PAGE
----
A similar concentration upon the emergence of the prophetic voice is created by the
removal of the monologue that opens The Waste Land manuscript, the monologue of the
rowdy Irishman telling of a night on the town in Boston. This was excised by Eliot
himself, perhaps under Pound’s influence, perhaps because Eliot himself saw that the rowdy
vitality of those singing, drinking men who stage a footrace in the dawn’s early light
does not accord with the voice that follows, the voice of one who is so reluctant to live
that April becomes the cruelest month. That excision brings us quickly to the voice of a
modern Ezekiel, speaking the famous lines:
What are the roots that clutch, what branches grow
Out of this stony rubbish? Son of man,
You cannot say, or guess, for you know only
A heap of broken images.
Then these lines of true prophecy play their contrapuntal music against the voice of
the false prophet, Madame Sosostris.
But I need to explain what I mean by the prophetic voice. With William Blake, we should
discard the notion that the prophet’s main function is to foretell the future. If, like
Blake, we think of the biblical prophets, we will recall at once that they spend a great
deal of time in denouncing the evils of the present, evils that derive from the people’s
worship of false gods and the pursuit of wealth and worldly pleasures. Prophecies of the
future appear, but these are often prophecies of the disasters that will fall upon the
people if they do not mend their evil ways. Denunciation of present evil is the primary
message of the Hebrew prophet: he is a reformer, his mind is upon the present. But then he
also offers the consolation of future good, if the people return to worship of the truth.
Thus the voice of the prophet tends to oscillate between denunciation and consolation: he
relates visions of evil and good, mingling within the immense range of his voice the most
virulent excoriation and the most exalted lyrics. This, I think, is exactly the sort of
oscillation that we find in Pound’s Cantos and The Waste Land.
From "Origins of Form in Four Quartets." In Words in Time: New
Essays on Eliot’s Four Quartets. Ed. Edward Lobb. Ann Arbor: University of
Michigan Press, 1993.
The Waste Land is a much more complex case–in part because the poem that Eliot
wrote and the poem that was published differ considerably. The Waste Land would
have openly established popular culture as a major intertext of modernist poetry if Pound
had not edited out most of Eliot’s popular references. Though Pound, like Eliot,
assailed the "very pernicious current idea that a good book must be of necessity a
dull one," he did not consider contemporary popular culture seriously as a potential
antidote to literary dullness. His work on The Waste Land simply made the poem more
Poundian: he collapsed its levels of cultural appeal while leaving its internationalism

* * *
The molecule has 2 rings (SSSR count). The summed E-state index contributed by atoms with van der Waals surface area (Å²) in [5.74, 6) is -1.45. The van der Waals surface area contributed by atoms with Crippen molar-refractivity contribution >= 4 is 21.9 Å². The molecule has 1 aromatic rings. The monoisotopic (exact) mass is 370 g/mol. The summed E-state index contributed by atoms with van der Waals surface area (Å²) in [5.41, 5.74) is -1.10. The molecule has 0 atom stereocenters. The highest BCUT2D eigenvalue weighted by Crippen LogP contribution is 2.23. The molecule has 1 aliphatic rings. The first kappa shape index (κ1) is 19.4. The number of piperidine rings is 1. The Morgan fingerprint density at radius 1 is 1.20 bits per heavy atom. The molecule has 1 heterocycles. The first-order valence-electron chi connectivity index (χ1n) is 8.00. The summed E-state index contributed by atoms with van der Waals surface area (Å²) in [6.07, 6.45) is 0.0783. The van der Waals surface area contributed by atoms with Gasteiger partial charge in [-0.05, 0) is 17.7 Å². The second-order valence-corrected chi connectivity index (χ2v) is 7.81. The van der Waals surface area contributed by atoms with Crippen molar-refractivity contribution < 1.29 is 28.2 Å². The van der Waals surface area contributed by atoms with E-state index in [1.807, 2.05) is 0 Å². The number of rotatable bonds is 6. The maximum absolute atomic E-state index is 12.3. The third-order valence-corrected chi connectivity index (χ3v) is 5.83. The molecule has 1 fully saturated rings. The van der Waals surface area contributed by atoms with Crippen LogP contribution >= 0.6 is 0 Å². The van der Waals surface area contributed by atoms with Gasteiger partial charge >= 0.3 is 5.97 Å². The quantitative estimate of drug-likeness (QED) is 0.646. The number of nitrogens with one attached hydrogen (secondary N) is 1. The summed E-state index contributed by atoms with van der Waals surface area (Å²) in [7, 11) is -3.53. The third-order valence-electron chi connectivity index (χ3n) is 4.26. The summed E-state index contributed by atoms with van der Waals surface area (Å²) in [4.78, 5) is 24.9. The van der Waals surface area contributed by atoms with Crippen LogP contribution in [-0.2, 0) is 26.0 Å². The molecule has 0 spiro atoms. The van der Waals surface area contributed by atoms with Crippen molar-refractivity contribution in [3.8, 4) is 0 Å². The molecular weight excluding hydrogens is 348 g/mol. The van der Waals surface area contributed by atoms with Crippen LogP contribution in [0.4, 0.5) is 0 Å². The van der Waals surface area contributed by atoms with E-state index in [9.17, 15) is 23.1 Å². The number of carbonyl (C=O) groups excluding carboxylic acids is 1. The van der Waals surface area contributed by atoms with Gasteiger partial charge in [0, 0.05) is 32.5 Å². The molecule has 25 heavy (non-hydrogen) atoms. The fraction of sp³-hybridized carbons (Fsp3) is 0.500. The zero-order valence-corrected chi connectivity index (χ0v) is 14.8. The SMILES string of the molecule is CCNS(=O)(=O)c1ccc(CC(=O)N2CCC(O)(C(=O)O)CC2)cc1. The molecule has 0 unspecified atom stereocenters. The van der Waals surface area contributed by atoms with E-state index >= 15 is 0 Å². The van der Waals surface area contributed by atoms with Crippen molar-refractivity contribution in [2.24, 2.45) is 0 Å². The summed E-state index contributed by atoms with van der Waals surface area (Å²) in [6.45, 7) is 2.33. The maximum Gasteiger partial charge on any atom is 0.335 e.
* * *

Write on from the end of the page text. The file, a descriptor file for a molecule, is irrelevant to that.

and historicism intact, recasting the poem as the first major counteroffensive in high
culture’s last stand. To be sure, almost all Pound’s emendations improve the poem, and
Eliot acceded to the recommendations of "il miglior fabbro" in
virtually every instance. Still, part of Eliot’s original impulse in composing The
Waste Land was lost in this collaboration precisely because Pound’s relation to the
cultural divide differed from Eliot’s own. Had Eliot improved rather than deleted the
passages condemned by Pound, he might have given literary modernism a markedly different
The manuscript of The Waste Land shows Eliot drawing on popular song to a
greater extent than he uses the Grail myth in the final version. For the long idiomatic
passage that was to have opened the poem he considered several lyrics from popular
musicals. "I’m proud of all the Irish blood that’s in me / There’s not a man can say
a word agin me," he quotes from a George M. Cohan show; from two songs in the
minstrel tradition he constructs "Meet me in the shadow of the watermelon Vine / Eva
Iva Uva Emmaline"; from The Cubanola Glide he takes "Tease, Squeeze lovin
& wooin / Say Kid what’re y’ doin.’" The characters’ nocturnal spree then
takes them to a bar that Eliot frequented after attending melodramas in Boston:
into the Opera Exchange,
Sopped up some gin, sat in to the cork game,
Mr. Fay was there, singing "The Maid of the Mill."
Pointing out that these lines are "the first examples in the draft of [Eliot's]
famous techniques of quotation and juxtaposition," Michael North suggests a direct
connection between the miscellaneous format of the minstrel show–or, one might add, the
English music hall–and the very form of The Waste Land. But the hints of popular
song that survive in the published Waste Land are eclipsed by the more erudite
allusions that dominate the poem. Thanks to the deletion of the original opening section,
for example, the first line places the poem squarely within the "great
tradition" of English poetry. A long poem called The Waste Land that begins,
"April is the cruellest month," largely shaped the course of literature and
criticism for years to follow. One can only imagine the effect of a long poem called He
Do the Police in Different Voices beginning, "First we had a couple of feelers
down at Tom’s place."
From "T.S. Eliot and the Cultural Divide." PMLA 110.2 (March 1995).